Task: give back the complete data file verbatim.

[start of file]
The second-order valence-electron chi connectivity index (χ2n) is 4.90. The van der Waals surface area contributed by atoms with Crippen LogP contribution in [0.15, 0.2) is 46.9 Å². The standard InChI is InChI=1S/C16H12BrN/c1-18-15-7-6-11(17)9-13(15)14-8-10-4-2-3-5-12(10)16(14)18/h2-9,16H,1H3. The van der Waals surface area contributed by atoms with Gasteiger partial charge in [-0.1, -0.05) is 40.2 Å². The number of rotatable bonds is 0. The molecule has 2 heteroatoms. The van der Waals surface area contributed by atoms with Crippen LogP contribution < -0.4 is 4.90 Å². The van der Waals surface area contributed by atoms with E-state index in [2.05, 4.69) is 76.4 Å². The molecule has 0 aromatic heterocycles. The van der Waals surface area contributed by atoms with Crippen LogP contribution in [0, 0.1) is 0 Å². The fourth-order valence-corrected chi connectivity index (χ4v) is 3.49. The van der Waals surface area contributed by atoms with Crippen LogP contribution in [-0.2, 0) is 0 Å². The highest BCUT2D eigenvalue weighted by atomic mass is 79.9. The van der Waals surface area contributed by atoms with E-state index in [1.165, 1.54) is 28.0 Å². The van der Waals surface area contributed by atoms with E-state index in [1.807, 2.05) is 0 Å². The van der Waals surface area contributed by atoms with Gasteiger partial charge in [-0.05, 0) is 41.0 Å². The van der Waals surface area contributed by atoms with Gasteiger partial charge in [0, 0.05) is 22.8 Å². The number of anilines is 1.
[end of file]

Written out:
The second-order valence-electron chi connectivity index (χ2n) is 4.90. The van der Waals surface area contributed by atoms with Crippen LogP contribution in [0.15, 0.2) is 46.9 Å². The standard InChI is InChI=1S/C16H12BrN/c1-18-15-7-6-11(17)9-13(15)14-8-10-4-2-3-5-12(10)16(14)18/h2-9,16H,1H3. The van der Waals surface area contributed by atoms with Gasteiger partial charge in [-0.1, -0.05) is 40.2 Å². The number of rotatable bonds is 0. The molecule has 2 heteroatoms. The van der Waals surface area contributed by atoms with Crippen LogP contribution < -0.4 is 4.90 Å². The van der Waals surface area contributed by atoms with E-state index in [2.05, 4.69) is 76.4 Å². The molecule has 0 aromatic heterocycles. The van der Waals surface area contributed by atoms with Crippen LogP contribution in [0, 0.1) is 0 Å². The fourth-order valence-corrected chi connectivity index (χ4v) is 3.49. The van der Waals surface area contributed by atoms with Crippen LogP contribution in [-0.2, 0) is 0 Å². The highest BCUT2D eigenvalue weighted by atomic mass is 79.9. The van der Waals surface area contributed by atoms with E-state index in [1.165, 1.54) is 28.0 Å². The van der Waals surface area contributed by atoms with E-state index in [1.807, 2.05) is 0 Å². The van der Waals surface area contributed by atoms with Gasteiger partial charge in [-0.05, 0) is 41.0 Å². The van der Waals surface area contributed by atoms with Gasteiger partial charge in [0, 0.05) is 22.8 Å². The number of anilines is 1.